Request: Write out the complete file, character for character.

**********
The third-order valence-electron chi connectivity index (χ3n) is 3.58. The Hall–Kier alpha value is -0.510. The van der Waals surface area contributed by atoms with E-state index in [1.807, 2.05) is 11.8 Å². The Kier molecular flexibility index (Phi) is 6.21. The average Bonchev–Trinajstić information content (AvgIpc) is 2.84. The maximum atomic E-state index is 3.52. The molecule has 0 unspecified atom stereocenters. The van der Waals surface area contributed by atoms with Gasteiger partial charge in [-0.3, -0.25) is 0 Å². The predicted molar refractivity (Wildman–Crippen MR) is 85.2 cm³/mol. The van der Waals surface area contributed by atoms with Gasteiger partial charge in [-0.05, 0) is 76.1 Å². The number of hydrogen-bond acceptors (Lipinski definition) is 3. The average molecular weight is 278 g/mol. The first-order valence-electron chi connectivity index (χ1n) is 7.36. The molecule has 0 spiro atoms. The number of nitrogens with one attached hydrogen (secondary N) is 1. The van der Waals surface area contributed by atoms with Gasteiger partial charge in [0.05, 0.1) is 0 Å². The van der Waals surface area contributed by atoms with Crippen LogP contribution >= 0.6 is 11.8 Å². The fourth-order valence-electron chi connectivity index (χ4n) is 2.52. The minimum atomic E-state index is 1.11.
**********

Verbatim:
The third-order valence-electron chi connectivity index (χ3n) is 3.58. The Hall–Kier alpha value is -0.510. The van der Waals surface area contributed by atoms with E-state index in [1.807, 2.05) is 11.8 Å². The Kier molecular flexibility index (Phi) is 6.21. The average Bonchev–Trinajstić information content (AvgIpc) is 2.84. The maximum atomic E-state index is 3.52. The molecule has 0 unspecified atom stereocenters. The van der Waals surface area contributed by atoms with Gasteiger partial charge in [-0.3, -0.25) is 0 Å². The predicted molar refractivity (Wildman–Crippen MR) is 85.2 cm³/mol. The van der Waals surface area contributed by atoms with Gasteiger partial charge in [-0.05, 0) is 76.1 Å². The number of hydrogen-bond acceptors (Lipinski definition) is 3. The average molecular weight is 278 g/mol. The first-order valence-electron chi connectivity index (χ1n) is 7.36. The molecule has 0 spiro atoms. The number of nitrogens with one attached hydrogen (secondary N) is 1. The van der Waals surface area contributed by atoms with Gasteiger partial charge in [0.05, 0.1) is 0 Å². The van der Waals surface area contributed by atoms with Crippen LogP contribution >= 0.6 is 11.8 Å². The fourth-order valence-electron chi connectivity index (χ4n) is 2.52. The minimum atomic E-state index is 1.11.